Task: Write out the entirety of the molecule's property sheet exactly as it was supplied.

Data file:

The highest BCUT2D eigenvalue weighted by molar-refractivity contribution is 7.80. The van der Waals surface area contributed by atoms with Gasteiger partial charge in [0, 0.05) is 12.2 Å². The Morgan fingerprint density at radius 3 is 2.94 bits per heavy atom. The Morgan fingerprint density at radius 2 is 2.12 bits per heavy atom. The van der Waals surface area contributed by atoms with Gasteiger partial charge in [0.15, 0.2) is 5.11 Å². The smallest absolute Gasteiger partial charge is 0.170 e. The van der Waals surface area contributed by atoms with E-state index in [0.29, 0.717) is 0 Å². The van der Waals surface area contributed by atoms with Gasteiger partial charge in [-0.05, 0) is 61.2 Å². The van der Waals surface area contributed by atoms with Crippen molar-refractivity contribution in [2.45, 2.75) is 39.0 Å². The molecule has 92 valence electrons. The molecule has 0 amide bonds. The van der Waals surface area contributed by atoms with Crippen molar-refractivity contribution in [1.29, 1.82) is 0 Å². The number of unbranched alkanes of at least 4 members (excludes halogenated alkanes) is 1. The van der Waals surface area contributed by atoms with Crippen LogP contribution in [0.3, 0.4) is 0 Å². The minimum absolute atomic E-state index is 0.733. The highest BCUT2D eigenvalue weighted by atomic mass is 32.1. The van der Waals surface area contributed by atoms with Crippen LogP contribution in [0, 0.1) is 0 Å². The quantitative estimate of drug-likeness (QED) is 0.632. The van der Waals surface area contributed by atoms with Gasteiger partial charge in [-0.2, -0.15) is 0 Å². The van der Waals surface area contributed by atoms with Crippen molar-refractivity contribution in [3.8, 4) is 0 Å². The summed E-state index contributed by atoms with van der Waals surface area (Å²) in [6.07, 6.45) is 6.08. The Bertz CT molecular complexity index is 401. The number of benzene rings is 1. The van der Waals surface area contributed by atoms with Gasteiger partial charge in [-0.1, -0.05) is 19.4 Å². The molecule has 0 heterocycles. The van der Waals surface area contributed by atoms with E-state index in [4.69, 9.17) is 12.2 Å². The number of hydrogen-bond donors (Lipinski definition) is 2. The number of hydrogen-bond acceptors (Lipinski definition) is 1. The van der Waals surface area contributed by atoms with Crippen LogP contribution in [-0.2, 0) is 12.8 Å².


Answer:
The highest BCUT2D eigenvalue weighted by molar-refractivity contribution is 7.80. The van der Waals surface area contributed by atoms with Gasteiger partial charge in [0, 0.05) is 12.2 Å². The Morgan fingerprint density at radius 3 is 2.94 bits per heavy atom. The Morgan fingerprint density at radius 2 is 2.12 bits per heavy atom. The van der Waals surface area contributed by atoms with Gasteiger partial charge in [0.15, 0.2) is 5.11 Å². The smallest absolute Gasteiger partial charge is 0.170 e. The van der Waals surface area contributed by atoms with E-state index in [0.29, 0.717) is 0 Å². The van der Waals surface area contributed by atoms with Gasteiger partial charge in [-0.05, 0) is 61.2 Å². The van der Waals surface area contributed by atoms with Crippen molar-refractivity contribution in [2.45, 2.75) is 39.0 Å². The molecule has 92 valence electrons. The molecule has 0 amide bonds. The van der Waals surface area contributed by atoms with Crippen molar-refractivity contribution in [1.29, 1.82) is 0 Å². The number of unbranched alkanes of at least 4 members (excludes halogenated alkanes) is 1. The van der Waals surface area contributed by atoms with Crippen LogP contribution in [0.3, 0.4) is 0 Å². The minimum absolute atomic E-state index is 0.733. The highest BCUT2D eigenvalue weighted by atomic mass is 32.1. The van der Waals surface area contributed by atoms with Crippen LogP contribution in [0, 0.1) is 0 Å². The quantitative estimate of drug-likeness (QED) is 0.632. The van der Waals surface area contributed by atoms with Gasteiger partial charge in [-0.2, -0.15) is 0 Å². The van der Waals surface area contributed by atoms with Crippen molar-refractivity contribution in [3.8, 4) is 0 Å². The summed E-state index contributed by atoms with van der Waals surface area (Å²) in [6.07, 6.45) is 6.08. The Bertz CT molecular complexity index is 401. The number of benzene rings is 1. The van der Waals surface area contributed by atoms with Gasteiger partial charge in [-0.1, -0.05) is 19.4 Å². The molecule has 0 heterocycles. The van der Waals surface area contributed by atoms with E-state index in [4.69, 9.17) is 12.2 Å². The number of hydrogen-bond donors (Lipinski definition) is 2. The number of hydrogen-bond acceptors (Lipinski definition) is 1. The van der Waals surface area contributed by atoms with Crippen LogP contribution in [-0.2, 0) is 12.8 Å².